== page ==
Despite the extraordinary interest and activity around blockchain-based technologies, we are still a long way from a point of mass adoption. Bitcoin was, in some sense, the first killer application of blockchain. However, while most people have heard of bitcoin, only approximately eight percent of Americans hold any cryptocurrency. There are a few obvious reasons for this including regulation, skepticism, relative immaturity of the technology, and lack of obvious, easy-to-use consumer-based technologies such as digital wallets.
Outside of cryptocurrencies, another interesting area to look at is the use of distributed applications or DApps. According to dapp.review as noted by James Martin Duffy, co-founder at Loom Network, if you add up all the daily active users (DAU) for the top 100+ active DApps, we are looking at less than 10,000 users in total who are interacting with an Ethereum DApp. Most of these are either exchanges, games, or casino/gambling DApps. Ever heard of CryptoKitties?
We at Measure predict in the near term that most of us will be utilizing some kind of blockchain and cryptographic token whether we are aware of it or not.
There are typically two factors that drive any kind of behavior change leading to mass adoption. We can characterize these as social pressure (or FOMO), and economic. Barring any basic survival needs, these are the strongest forces driving individuals to change their behavior.
Most of today’s social platform success has been driven by social pressure or fear-of-missing-out (FOMO). Nobody needs or ever wanted Facebook or Instagram. These platforms are successful because our friends use them. Everyone knows that one friend who is still resisting and, as a result, is left out of “water cooler” discussions. Ask yourself, if your friends were no longer on Facebook, would you miss it?
The second motivator for behavior change, in this case, mass adoption, is an economic one. To date, most of the blockchain projects we’ve seen focused around monetizing an individual’s data are based on micropayments. While being a very valid approach, micropayments for ad exposure, for passive data contribution, or other require high volumes and long durations to amount to anything significant.
A micropayment approach works well within the digital advertising field for the buy and sell sides where many tens of thousands of transactions can be aggregated. For the individual, however, it is hard to achieve meaningful volume and the few cents or single digit dollars per month that this is worth is insufficient to overcome the effort required to participate.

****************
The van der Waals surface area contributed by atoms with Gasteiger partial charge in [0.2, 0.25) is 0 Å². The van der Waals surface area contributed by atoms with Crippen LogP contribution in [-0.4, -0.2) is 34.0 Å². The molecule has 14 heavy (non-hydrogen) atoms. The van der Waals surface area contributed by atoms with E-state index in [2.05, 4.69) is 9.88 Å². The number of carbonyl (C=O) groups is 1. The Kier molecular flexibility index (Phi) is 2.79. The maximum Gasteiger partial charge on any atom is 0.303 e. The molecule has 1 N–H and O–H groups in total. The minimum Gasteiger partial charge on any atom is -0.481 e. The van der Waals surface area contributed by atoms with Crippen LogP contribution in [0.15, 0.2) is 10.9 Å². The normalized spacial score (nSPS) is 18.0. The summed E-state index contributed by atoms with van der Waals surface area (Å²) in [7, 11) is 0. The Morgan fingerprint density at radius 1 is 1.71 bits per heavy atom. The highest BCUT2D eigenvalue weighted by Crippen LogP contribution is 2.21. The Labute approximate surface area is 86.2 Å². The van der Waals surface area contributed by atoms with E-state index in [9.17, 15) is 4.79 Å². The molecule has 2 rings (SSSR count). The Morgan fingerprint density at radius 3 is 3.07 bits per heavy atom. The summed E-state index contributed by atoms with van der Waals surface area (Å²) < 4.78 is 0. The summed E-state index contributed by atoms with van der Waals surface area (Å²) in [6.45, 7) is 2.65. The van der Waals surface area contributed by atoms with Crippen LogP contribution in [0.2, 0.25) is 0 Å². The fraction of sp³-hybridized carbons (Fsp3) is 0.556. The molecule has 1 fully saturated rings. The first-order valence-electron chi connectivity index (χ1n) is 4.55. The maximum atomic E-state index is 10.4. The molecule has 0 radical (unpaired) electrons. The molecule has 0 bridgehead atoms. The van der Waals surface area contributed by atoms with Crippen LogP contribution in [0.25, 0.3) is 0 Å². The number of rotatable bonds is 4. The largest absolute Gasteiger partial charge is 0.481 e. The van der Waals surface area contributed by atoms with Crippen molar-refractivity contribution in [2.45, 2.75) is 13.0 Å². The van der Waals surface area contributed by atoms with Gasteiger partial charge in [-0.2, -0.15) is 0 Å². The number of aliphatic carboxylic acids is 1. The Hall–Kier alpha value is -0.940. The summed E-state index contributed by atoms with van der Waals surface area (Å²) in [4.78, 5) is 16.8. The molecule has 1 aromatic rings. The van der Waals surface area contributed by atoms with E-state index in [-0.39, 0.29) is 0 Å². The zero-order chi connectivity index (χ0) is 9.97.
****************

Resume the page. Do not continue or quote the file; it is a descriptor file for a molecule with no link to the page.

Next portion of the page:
Here lies the opportunity for market research. Market research is in a unique situation where individual transactions are worth dollars — a very different proposition than micropayments worth cents. Researchers regularly engage with consumers to provide feedback via surveys and, depending on a number of criteria, can be $1, $5, or even $20 or more.
Unfortunately, today, much of this value is allocated to research panels who are tasked with recruiting, managing, sampling, and incentivizing panelists to complete research tasks. They act as intermediaries between the researcher and consumer. For many large panels, in a typical transaction, a respondent may receive only about 41 cents out of $5 that was spent on them.
The market research industry is also grappling with issues around fraud, data quality, lack of transparency, and declining participation. At Measure, we believe that it’s possible to use a blockchain as the backbone of an automated system that can fundamentally change the rules of engagement and drive improved economics. What happens when instead of paying 41 cents we are able to pay participants $3, $4 or $12? Compounded with assurances around privacy, validation, transparency, and overall improvements in data quality we now have what is a potential game changer.
Paying individuals fairly for participation will lead to increased participation, good behavior, and higher retention. In terms of scale, many current sample providers have in excess of 6 million or more participants. If even a small percentage of research participants — along with new audiences attracted by the promise of data sovereignty, higher payments, the allure of cryptocurrency, and guarantees of privacy — engage within a blockchain-powered marketplace, there is a real opportunity that market research will be the first to onboard a million users onto a blockchain.
Original article published on Medium